Wall Street Journal

By Joe Morgenstern
Provides a reminder of the power of unadorned drama and language -- whole torrents of eloquent words -- in the service of a nifty idea.
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Chicago Tribune

By Mark Caro
A lean, mean tension machine, setting up its premise, executing it with smarts, throwing in enough twists to keep things interesting, and wrapping it up before anyone can get fatigued or reflective. It's on the money.
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Rolling Stone

By Peter Travers
Farrell is a dynamo. And Kiefer Sutherland, whose sniper role is essentially a voice on the phone, matches Farrell subtle shift for subtle shift.
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San Francisco Chronicle

By Mick LaSalle
The result is a movie that combines a seriousness of purpose with an impish delight in craft, in a way Hitchcock would have appreciated.
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Boston Globe

By Ty Burr
Short, suspenseful, funny, and profane, the film's a throwback to the neat little B-level thrillers the entertainment industry used to crank out by the dozen in the post- World War II era and the early days of TV.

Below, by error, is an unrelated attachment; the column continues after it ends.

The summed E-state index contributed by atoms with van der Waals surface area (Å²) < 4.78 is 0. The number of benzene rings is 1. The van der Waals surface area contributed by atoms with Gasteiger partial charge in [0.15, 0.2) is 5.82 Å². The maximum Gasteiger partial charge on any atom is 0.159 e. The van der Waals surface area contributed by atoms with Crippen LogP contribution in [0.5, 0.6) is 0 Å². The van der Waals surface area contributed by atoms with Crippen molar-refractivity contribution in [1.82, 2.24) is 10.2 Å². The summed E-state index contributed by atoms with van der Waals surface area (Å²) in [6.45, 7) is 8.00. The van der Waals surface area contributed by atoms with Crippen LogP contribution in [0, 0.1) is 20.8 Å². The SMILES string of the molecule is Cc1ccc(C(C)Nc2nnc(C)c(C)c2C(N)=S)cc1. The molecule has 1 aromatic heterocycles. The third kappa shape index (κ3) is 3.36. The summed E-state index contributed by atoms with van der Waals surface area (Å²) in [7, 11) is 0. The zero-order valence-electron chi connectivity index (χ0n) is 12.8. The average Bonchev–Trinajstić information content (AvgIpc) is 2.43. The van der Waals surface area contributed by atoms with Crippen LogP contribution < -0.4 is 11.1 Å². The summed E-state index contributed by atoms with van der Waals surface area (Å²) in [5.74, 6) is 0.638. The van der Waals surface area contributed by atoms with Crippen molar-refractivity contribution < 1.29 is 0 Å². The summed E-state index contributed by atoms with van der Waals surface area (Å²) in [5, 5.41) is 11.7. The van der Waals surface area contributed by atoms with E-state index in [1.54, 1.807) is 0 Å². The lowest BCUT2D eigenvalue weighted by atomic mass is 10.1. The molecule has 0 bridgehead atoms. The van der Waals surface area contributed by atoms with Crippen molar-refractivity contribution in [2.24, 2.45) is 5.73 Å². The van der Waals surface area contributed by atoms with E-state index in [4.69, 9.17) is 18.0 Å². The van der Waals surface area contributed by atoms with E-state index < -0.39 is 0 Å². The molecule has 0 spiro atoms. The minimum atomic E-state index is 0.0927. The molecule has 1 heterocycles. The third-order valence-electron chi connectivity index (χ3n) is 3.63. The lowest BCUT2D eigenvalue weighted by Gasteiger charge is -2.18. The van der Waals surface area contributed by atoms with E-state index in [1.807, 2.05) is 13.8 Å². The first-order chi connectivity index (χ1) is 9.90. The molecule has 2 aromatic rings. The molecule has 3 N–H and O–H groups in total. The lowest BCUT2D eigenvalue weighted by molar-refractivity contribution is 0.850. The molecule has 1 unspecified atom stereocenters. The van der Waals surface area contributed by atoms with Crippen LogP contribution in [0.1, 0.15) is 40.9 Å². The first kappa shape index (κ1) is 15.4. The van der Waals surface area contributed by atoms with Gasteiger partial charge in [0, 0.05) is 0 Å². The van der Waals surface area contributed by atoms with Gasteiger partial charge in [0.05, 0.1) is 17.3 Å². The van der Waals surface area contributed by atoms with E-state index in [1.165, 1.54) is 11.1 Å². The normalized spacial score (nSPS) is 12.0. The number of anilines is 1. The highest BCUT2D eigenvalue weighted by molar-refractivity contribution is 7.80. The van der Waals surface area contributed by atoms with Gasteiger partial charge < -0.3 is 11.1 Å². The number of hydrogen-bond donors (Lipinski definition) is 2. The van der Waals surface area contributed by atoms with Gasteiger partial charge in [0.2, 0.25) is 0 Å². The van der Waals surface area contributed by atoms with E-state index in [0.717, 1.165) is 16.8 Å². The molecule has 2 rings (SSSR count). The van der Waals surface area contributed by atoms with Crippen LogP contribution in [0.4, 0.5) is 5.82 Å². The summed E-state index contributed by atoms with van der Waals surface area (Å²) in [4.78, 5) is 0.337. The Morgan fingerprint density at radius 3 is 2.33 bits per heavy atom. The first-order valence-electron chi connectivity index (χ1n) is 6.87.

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Chicago Sun-Times

By Roger Ebert
The movie is essentially a morality play, and it's not a surprise to learn that Larry Cohen, the writer, came up with the idea 20 years ago--when there were still phone booths and morality plays.
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Entertainment Weekly

By Owen Gleiberman
It's an energetic stunt of a movie, and it wants to make us sweat like it's 1974.
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USA Today

By Mike Clark
Superficially gritty yet soullessly slick melodrama.
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New York Daily News

By Jack Mathews
Farrell, adding to the case for his impending stardom, locks into his role with the laser precision of the sniper's rifle scope.
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Philadelphia Inquirer

By Carrie Rickey
A high-concept hostage drama of absolutely no value to anyone -- except maybe Bell Atlantic, whose titular street-corner pay phone is on screen for almost every agonizing frame.
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56 out of 100
Mixed or average reviews
Metascore® based on all critic reviews. Scores range from 0 to 100, with higher scores indicating more favorable reviews.